Answered By: Jennifer Harris Last Updated: Jul 05, 2017 Views: 878
Boolean searching is used to help find search results faster and with more precision. Boolean searching uses operators: words like AND, OR, and NOT. These are logic-based words that help search engines narrow down or broaden search results.
The Boolean operator AND tells a search engine that you want to find information about two (or more) search terms. For example, cats and dogs. This will narrow down your search results because the search engine will only bring back results that include both search terms.
The Boolean operator OR tells the search engine that you want to find information about either search term you've entered. For example, cats or felines. This will broaden your search results because the search engine will bring back any results that have either search term in them.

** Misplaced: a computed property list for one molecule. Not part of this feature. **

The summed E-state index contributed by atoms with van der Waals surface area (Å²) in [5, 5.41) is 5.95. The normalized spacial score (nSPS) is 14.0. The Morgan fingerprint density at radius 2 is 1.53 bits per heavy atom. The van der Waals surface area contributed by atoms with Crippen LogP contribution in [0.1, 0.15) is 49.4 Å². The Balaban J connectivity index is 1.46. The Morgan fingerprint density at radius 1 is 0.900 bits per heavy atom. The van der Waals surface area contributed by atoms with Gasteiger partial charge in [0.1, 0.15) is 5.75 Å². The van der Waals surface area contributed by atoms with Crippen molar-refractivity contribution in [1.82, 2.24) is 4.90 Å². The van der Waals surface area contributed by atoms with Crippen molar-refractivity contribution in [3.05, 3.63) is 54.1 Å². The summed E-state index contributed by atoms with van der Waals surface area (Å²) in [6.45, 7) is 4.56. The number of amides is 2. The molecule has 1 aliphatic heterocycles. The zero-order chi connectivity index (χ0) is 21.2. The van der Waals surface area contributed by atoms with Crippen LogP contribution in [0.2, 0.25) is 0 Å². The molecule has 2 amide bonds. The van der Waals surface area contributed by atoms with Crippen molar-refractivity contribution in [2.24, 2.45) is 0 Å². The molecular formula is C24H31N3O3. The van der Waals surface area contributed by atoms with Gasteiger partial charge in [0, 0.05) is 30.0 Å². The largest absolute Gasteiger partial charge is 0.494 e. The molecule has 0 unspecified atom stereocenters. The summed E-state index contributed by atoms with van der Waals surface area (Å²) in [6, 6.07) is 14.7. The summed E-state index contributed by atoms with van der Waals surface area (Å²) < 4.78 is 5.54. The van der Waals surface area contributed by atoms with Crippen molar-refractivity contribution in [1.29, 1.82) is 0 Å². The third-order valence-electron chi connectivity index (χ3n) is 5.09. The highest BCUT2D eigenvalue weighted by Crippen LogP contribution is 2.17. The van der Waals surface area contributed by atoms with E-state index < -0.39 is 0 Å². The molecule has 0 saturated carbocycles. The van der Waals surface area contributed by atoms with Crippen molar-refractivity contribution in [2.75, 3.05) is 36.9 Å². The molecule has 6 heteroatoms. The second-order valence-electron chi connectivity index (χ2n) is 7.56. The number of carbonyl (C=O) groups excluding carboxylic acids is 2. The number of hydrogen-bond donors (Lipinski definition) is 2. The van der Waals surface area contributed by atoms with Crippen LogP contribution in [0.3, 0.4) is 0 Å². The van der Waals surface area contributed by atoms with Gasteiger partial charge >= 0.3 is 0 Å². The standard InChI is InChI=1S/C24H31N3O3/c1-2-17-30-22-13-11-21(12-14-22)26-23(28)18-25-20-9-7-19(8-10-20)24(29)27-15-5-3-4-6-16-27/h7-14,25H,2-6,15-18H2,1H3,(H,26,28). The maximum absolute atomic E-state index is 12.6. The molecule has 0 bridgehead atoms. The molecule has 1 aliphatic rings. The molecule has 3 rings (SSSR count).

The Boolean operator NOT tells the search engine that you want to find information about the first search term, but nothing about the second. For example, cats not dogs. This will narrow down your research results because the search engine will bring back only resources about the first search term (cats), but exclude any resources that include the second search term (dogs).
Most Useful For
- Narrowing down or broadening your search results by connecting search terms together using logic
- Making connections between keywords or emphasizing relationships between keywords when searching
- May bring back too many, too few, or irrelevant results if keywords are not carefully selected
- Not all databases handle Boolean operators in the same way (e.g. some support nesting, some databases support symbols like "&", etc.)
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